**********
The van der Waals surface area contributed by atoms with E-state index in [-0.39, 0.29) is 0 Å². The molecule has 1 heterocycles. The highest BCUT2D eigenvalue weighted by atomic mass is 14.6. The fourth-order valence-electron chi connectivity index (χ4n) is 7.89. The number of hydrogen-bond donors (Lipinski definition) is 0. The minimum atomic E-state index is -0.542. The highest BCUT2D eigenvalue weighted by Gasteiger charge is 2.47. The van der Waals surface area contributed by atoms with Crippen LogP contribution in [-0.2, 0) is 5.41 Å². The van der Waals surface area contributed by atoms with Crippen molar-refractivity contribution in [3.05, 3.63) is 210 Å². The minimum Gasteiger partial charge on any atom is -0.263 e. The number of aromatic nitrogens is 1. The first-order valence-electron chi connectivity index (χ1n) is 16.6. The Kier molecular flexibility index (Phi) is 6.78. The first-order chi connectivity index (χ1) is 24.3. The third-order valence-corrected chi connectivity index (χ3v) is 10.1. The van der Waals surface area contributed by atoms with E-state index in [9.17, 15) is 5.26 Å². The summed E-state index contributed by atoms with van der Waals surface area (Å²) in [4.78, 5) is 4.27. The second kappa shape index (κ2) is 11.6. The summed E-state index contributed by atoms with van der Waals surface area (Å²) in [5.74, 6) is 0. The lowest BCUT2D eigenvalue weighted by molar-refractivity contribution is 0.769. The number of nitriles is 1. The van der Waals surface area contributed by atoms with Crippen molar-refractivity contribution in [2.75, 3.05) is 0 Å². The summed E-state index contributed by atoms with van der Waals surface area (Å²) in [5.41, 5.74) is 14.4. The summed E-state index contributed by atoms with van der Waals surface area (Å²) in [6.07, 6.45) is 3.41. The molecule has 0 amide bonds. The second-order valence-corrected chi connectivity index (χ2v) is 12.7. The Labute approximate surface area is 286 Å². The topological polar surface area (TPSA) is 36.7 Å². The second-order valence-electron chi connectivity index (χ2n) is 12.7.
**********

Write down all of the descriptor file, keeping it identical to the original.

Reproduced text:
The van der Waals surface area contributed by atoms with E-state index in [-0.39, 0.29) is 0 Å². The molecule has 1 heterocycles. The highest BCUT2D eigenvalue weighted by atomic mass is 14.6. The fourth-order valence-electron chi connectivity index (χ4n) is 7.89. The number of hydrogen-bond donors (Lipinski definition) is 0. The minimum atomic E-state index is -0.542. The highest BCUT2D eigenvalue weighted by Gasteiger charge is 2.47. The van der Waals surface area contributed by atoms with Crippen LogP contribution in [-0.2, 0) is 5.41 Å². The van der Waals surface area contributed by atoms with Crippen molar-refractivity contribution in [3.05, 3.63) is 210 Å². The minimum Gasteiger partial charge on any atom is -0.263 e. The number of aromatic nitrogens is 1. The first-order valence-electron chi connectivity index (χ1n) is 16.6. The Kier molecular flexibility index (Phi) is 6.78. The first-order chi connectivity index (χ1) is 24.3. The third-order valence-corrected chi connectivity index (χ3v) is 10.1. The van der Waals surface area contributed by atoms with E-state index in [9.17, 15) is 5.26 Å². The summed E-state index contributed by atoms with van der Waals surface area (Å²) in [4.78, 5) is 4.27. The second kappa shape index (κ2) is 11.6. The summed E-state index contributed by atoms with van der Waals surface area (Å²) in [5.74, 6) is 0. The lowest BCUT2D eigenvalue weighted by molar-refractivity contribution is 0.769. The number of nitriles is 1. The van der Waals surface area contributed by atoms with Crippen molar-refractivity contribution in [2.75, 3.05) is 0 Å². The summed E-state index contributed by atoms with van der Waals surface area (Å²) in [5.41, 5.74) is 14.4. The summed E-state index contributed by atoms with van der Waals surface area (Å²) in [6.07, 6.45) is 3.41. The molecule has 0 amide bonds. The second-order valence-corrected chi connectivity index (χ2v) is 12.7. The Labute approximate surface area is 286 Å². The topological polar surface area (TPSA) is 36.7 Å². The second-order valence-electron chi connectivity index (χ2n) is 12.7.